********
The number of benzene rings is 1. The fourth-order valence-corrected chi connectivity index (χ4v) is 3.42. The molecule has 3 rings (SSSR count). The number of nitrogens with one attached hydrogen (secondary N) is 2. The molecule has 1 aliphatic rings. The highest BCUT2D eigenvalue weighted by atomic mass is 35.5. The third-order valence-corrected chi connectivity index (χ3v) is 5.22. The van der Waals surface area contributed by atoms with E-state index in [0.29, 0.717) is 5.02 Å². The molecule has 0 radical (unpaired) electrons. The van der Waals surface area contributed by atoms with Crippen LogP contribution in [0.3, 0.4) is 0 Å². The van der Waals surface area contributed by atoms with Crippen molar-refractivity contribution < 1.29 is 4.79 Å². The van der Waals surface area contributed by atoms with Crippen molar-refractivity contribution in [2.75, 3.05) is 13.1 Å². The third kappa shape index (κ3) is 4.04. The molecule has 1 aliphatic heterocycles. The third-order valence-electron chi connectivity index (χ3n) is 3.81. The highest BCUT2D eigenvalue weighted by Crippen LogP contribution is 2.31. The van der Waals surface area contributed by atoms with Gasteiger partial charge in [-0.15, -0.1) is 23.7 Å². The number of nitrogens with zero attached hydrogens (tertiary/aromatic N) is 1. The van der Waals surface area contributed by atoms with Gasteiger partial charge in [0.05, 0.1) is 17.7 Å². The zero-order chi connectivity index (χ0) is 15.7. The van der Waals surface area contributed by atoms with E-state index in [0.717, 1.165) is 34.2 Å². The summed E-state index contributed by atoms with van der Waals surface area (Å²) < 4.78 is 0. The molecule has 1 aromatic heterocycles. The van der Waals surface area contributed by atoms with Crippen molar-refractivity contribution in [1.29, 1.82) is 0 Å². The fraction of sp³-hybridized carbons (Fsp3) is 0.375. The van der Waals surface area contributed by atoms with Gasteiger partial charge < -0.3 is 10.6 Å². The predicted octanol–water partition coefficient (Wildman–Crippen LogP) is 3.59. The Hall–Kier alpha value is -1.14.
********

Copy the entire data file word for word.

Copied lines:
The number of benzene rings is 1. The fourth-order valence-corrected chi connectivity index (χ4v) is 3.42. The molecule has 3 rings (SSSR count). The number of nitrogens with one attached hydrogen (secondary N) is 2. The molecule has 1 aliphatic rings. The highest BCUT2D eigenvalue weighted by atomic mass is 35.5. The third-order valence-corrected chi connectivity index (χ3v) is 5.22. The van der Waals surface area contributed by atoms with E-state index in [0.29, 0.717) is 5.02 Å². The molecule has 0 radical (unpaired) electrons. The van der Waals surface area contributed by atoms with Crippen LogP contribution in [0.3, 0.4) is 0 Å². The van der Waals surface area contributed by atoms with Crippen molar-refractivity contribution < 1.29 is 4.79 Å². The van der Waals surface area contributed by atoms with Crippen molar-refractivity contribution in [2.75, 3.05) is 13.1 Å². The third kappa shape index (κ3) is 4.04. The molecule has 1 aliphatic heterocycles. The third-order valence-electron chi connectivity index (χ3n) is 3.81. The highest BCUT2D eigenvalue weighted by Crippen LogP contribution is 2.31. The van der Waals surface area contributed by atoms with Gasteiger partial charge in [-0.15, -0.1) is 23.7 Å². The number of nitrogens with zero attached hydrogens (tertiary/aromatic N) is 1. The van der Waals surface area contributed by atoms with Gasteiger partial charge in [0.05, 0.1) is 17.7 Å². The zero-order chi connectivity index (χ0) is 15.7. The van der Waals surface area contributed by atoms with E-state index in [0.717, 1.165) is 34.2 Å². The summed E-state index contributed by atoms with van der Waals surface area (Å²) < 4.78 is 0. The molecule has 1 aromatic heterocycles. The van der Waals surface area contributed by atoms with Crippen molar-refractivity contribution in [1.29, 1.82) is 0 Å². The fraction of sp³-hybridized carbons (Fsp3) is 0.375. The van der Waals surface area contributed by atoms with Gasteiger partial charge < -0.3 is 10.6 Å². The predicted octanol–water partition coefficient (Wildman–Crippen LogP) is 3.59. The Hall–Kier alpha value is -1.14.